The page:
Plan: Create my own Life Coaching program using the breadth of my wisdom, knowledge, and experience. Build the foundation of my self-empowerment empire on strong tenets like:

You are the biggest waste of your own time. For instance, stop folding underwear. The old James spent precious minutes of every laundry load, carefully folding a pair of underpants like it was a pocket square. The fact is, my underwear is getting placed in the drawer where it will rest until I literally strap my balls into it. Let's not get precious. By the way, do ladies fold their tiny underwear? Particularly thongs and the like? They would be so small without a person in them, I can't imagine they take up any space. Feel free to call me about this issue, female acquaintances. I know you're dying to tell me. What was I talking about? Oh yeah. Wasted time.

Treat yourself, but treat others in kind. When the cheque comes in a restaurant, don't waste time pretending to look for your wallet in hopes of avoiding payment. Look your friend square in the eye, place your hand firmly on top of the bill and say, "You can't put a price on our friendship, and I hardly think quibbling over who gets what item should impede this wonderful time we're having together. The fact is, I pre-authorized my credit card to be charged while you were absorbed in the menu earlier. I will incur the charges today and I don't want to hear another word about it. Now let's burn off some of this deliciousness, Friend! Race you to the parking lot!" Then run like hell because of course you didn't pre-authorize your credit card, but the confident way you handled the billfold will suggest to the server that you've placed some form of payment there and they're unlikely to stop you at the door. If they figure out your little game and you are stopped at the door, laugh it off! Say, "Ah, you've cottoned on to our little ruse! Clever girl, Amber! You deserve this crisp, one hundred dollar..." then bite down on the blood packs you tucked into your mouth (always bring blood packs for business and casual lunches) then stand perfectly still as blood pours from your mouth. While they rush to call medical personal, resume your run for it.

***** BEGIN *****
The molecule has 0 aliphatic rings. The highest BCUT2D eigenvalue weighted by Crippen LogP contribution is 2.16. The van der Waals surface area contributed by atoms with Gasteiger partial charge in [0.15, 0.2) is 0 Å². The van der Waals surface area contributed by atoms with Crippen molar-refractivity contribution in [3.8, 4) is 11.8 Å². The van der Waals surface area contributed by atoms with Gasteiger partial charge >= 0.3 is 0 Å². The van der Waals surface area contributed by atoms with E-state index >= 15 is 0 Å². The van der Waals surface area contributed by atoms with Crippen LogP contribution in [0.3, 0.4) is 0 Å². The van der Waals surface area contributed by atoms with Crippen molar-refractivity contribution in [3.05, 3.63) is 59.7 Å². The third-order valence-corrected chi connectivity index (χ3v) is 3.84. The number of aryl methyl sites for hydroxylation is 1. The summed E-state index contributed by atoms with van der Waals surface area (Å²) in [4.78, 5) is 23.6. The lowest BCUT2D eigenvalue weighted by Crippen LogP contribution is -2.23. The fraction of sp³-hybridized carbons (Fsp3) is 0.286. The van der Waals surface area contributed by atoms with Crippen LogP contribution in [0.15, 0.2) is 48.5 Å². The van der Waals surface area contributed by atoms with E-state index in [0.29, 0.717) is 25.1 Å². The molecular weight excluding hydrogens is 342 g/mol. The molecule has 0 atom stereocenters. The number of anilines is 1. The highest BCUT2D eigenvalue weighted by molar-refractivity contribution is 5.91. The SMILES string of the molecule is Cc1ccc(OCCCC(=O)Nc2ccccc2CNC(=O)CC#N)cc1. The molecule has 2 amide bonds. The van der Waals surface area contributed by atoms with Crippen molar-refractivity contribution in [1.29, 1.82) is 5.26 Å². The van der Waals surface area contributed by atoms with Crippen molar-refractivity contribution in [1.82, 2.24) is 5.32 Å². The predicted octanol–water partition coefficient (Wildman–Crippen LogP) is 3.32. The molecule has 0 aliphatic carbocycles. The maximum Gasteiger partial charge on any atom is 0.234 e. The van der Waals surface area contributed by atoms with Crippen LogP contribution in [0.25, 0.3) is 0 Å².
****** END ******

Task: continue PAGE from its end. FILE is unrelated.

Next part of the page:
Find your tribe. Though this endless process of job application should have me sour and grim, I've been anything but thanks to friends old and new. The other night, my friend Steph and I got drunk watched this Dateline about a man who was murdered in cold blood by his own son and the son's friend. The lead detective set up an elaborate sting to catch the son based on his hunch. Keith Morrison, the host of the program, asked the detective, in hindsight, how sure he was that his hunch would pay off. The detective demurred modestly and said, "Oh, about 30 percent sure." And Keith Morrison said, "30 percent! But if this plan were to fail, if you were wrong. If you couldn't prove this man was brutally slain by his own son's hand, you've given yourself a 70 percent chance of being a goat." Of being a goat. We rewound it several times and laughed until we cried. Of being a goat. It's moments like that you can't apply for, that no paycheque is big enough to afford. Of being a goat. Life's a game that requires some amount of strategy, I'm sure, but with plays like that, who needs a coach?